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Ancient 'Escape Tunnel' Discovered In Israel

Date:
September 10, 2007
Source:
Israel Antiquities Authority
Summary:
In excavations in the City of David aimed at exposing the main road in Jerusalem from the time of the Second Temple period, the city's main drainage channel was discovered. According to the writings of Josephus Flavius, the residents of the city fled to this channel at the time of the revolt in order to hide from the Romans.

This channel may have been used for escape from the Romans. The channel is built of ashlar stones and is covered with heavy stone slabs that are actually the paving stones of the street.
Credit: Copyright Israel Antiquities Authority

In excavations the Israel Antiquities Authority is conducting in the City of David in order to expose the main road of Jerusalem from the time of the Second Temple period, the city’s main drainage channel was discovered. According to the writings of Josephus Flavius, the residents of the city fled to this channel at the time of the revolt in order to hide from the Romans.

In excavations the Israel Antiquities Authority is jointly carrying out with the Elad Association in the Walls around Jerusalem National Park, approximately 70 meters of Jerusalem’s main drainage channel from the time of the Second Temple period have been exposed so far. The channel is located along the route from the Temple Mount to the Shiloah Pool. The channel, which passes beneath the main road of the city and apparently continues to Nahal Kidron on its way to the Dead Sea, drained the rainfall of ancient Jerusalem; the Jewish quarter, the western region of the City of David and the Temple Mount.

The channel is built of ashlar stones and is covered with heavy stone slabs that are actually the paving stones of the street. In some places the channel reaches a height of about 3 meters and is one meter wide, so that it is possible to walk in it comfortably.

According to the excavation directors, Professor Ronny Reich of the University of Haifa and Eli Shukron of the Israel Antiquities Authority, in the last two thousand years the valley has become blocked with thick layers of alluvium and collapse. Therefore the Israel Antiquities Authority was asked to excavate some 10 meters for the purpose of uncovering the main road of Jerusalem and the channel below it.

“There is evidence in the writings of Josephus Flavius, the historian who described the revolt, the conquest and the destruction of Jerusalem, that numerous people took shelter in the channel and even lived in it for a period until they succeeded to flee the city through its southern end”, they added.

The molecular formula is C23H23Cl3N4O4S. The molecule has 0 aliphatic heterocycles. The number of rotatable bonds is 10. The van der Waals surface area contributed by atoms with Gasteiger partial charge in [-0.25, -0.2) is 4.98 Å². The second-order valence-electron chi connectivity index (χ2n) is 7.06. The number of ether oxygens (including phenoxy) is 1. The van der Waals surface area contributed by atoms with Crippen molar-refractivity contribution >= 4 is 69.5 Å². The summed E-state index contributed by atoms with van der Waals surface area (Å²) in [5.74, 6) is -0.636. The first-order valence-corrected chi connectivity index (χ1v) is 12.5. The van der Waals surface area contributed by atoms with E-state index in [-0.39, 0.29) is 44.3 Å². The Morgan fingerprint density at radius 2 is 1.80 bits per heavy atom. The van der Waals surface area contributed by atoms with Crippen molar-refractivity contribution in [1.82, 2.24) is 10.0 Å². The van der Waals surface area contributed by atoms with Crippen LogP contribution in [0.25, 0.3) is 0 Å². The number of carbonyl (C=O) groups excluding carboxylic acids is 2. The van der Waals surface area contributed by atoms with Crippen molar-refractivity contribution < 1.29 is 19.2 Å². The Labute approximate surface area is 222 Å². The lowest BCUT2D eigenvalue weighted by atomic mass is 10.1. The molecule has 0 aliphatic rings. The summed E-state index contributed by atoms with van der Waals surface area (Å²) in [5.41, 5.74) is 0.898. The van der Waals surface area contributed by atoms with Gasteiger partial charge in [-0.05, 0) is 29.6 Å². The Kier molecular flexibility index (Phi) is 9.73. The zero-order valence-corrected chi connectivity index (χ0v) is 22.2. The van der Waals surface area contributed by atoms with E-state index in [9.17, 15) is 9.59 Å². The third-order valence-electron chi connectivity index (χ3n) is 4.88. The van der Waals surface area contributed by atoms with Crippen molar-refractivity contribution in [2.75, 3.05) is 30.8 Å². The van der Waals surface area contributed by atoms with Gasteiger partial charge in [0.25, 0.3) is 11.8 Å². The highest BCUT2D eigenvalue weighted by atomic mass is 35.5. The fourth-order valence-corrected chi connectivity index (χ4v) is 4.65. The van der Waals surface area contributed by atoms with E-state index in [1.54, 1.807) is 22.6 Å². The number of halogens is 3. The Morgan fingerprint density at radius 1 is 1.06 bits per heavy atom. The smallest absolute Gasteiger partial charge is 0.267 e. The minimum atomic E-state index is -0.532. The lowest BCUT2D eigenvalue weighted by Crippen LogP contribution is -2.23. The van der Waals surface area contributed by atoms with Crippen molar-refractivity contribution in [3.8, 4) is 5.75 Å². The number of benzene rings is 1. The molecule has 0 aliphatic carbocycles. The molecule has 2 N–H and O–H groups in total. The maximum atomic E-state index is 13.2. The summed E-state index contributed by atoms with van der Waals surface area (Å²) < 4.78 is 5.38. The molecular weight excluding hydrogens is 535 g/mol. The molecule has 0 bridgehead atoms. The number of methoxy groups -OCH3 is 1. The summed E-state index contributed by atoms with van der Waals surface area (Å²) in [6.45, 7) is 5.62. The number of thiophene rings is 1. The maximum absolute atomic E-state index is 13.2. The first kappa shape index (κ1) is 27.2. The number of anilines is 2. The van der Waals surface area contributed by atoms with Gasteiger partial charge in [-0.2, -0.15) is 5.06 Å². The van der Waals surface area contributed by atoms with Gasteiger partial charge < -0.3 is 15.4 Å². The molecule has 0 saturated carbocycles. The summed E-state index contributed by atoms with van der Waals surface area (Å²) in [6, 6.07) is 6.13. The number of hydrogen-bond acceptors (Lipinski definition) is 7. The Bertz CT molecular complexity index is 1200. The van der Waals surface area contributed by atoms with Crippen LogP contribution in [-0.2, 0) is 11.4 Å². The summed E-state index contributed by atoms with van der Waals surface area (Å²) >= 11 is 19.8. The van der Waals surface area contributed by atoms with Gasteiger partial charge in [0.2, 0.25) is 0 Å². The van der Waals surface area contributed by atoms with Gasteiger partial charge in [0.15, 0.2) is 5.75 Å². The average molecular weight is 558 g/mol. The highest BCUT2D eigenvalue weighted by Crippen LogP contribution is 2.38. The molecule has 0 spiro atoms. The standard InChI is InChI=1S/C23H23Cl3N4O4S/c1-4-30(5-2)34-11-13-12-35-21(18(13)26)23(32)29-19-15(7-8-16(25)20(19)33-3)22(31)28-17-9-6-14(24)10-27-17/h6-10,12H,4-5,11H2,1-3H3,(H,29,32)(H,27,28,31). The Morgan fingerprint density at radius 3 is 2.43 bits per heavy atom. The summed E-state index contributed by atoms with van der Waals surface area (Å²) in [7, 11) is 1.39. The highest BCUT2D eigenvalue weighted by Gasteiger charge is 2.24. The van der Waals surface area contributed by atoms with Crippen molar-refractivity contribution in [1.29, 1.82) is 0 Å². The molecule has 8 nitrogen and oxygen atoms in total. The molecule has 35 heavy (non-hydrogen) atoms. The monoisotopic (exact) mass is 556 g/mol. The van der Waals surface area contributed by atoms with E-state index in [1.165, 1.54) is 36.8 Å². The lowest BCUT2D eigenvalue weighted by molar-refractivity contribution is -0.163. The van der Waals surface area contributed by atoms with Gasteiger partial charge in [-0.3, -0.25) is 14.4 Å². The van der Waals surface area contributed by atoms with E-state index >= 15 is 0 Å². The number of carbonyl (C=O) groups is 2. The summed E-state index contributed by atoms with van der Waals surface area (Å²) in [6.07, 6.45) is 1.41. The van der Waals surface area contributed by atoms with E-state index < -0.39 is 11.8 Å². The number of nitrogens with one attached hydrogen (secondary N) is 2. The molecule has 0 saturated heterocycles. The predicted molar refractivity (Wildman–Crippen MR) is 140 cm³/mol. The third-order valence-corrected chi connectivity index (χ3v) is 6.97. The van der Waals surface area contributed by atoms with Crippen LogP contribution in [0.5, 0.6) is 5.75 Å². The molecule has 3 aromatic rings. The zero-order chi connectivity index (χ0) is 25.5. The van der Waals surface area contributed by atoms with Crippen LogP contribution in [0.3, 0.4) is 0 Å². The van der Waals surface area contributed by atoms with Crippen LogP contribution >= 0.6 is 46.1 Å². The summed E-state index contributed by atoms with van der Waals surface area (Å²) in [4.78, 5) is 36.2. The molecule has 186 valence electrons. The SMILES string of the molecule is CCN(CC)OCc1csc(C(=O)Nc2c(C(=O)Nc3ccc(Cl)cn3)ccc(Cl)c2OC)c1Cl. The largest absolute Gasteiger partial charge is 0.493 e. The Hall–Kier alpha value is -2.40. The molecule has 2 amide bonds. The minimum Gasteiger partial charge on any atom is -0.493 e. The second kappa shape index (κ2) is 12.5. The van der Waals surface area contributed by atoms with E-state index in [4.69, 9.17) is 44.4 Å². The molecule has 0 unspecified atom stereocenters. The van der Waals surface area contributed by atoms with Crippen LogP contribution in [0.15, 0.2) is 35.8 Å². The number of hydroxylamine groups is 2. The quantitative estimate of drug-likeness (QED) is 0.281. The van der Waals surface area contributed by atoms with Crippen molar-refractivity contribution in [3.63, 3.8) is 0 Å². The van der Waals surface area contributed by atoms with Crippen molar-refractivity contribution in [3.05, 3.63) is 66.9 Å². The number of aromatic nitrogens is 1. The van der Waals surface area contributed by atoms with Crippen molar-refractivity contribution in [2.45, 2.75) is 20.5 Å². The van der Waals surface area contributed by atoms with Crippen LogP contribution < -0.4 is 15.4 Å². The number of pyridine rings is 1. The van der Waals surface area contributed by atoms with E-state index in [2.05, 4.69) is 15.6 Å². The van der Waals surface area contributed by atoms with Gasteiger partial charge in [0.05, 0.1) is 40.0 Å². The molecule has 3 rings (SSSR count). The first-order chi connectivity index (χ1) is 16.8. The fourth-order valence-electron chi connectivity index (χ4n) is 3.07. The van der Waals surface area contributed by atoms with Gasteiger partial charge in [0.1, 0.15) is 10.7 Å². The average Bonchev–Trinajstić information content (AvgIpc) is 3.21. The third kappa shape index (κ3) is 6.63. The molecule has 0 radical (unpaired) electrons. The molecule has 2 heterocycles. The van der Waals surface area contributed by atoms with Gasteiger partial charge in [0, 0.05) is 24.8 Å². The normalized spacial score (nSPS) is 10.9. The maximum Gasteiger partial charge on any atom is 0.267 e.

Pottery shards, fragments of vessels, and coins from the end of the Second Temple period, prior to the destruction of Jerusalem by the Romans in the year 70 CE, were discovered inside the channel.

The northern part of the channel, which is still unexcavated, apparently reaches the area of the Western Wall where in the past a large drainage channel was found that is the continuation of the channel that was exposed in the southern part of the City of David. The construction of the channel is characterized by its advanced technology. The further south one goes in the channel the deeper it is below the surface level so as to allow the rainwater to flow to Nahal Kidron.


Story Source:

The above story is based on materials provided by Israel Antiquities Authority. Note: Materials may be edited for content and length.


Cite This Page:

Israel Antiquities Authority. "Ancient 'Escape Tunnel' Discovered In Israel." ScienceDaily. ScienceDaily, 10 September 2007. <www.sciencedaily.com/releases/2007/09/070910085142.htm>.
Israel Antiquities Authority. (2007, September 10). Ancient 'Escape Tunnel' Discovered In Israel. ScienceDaily. Retrieved October 20, 2014 from www.sciencedaily.com/releases/2007/09/070910085142.htm
Israel Antiquities Authority. "Ancient 'Escape Tunnel' Discovered In Israel." ScienceDaily. www.sciencedaily.com/releases/2007/09/070910085142.htm (accessed October 20, 2014).

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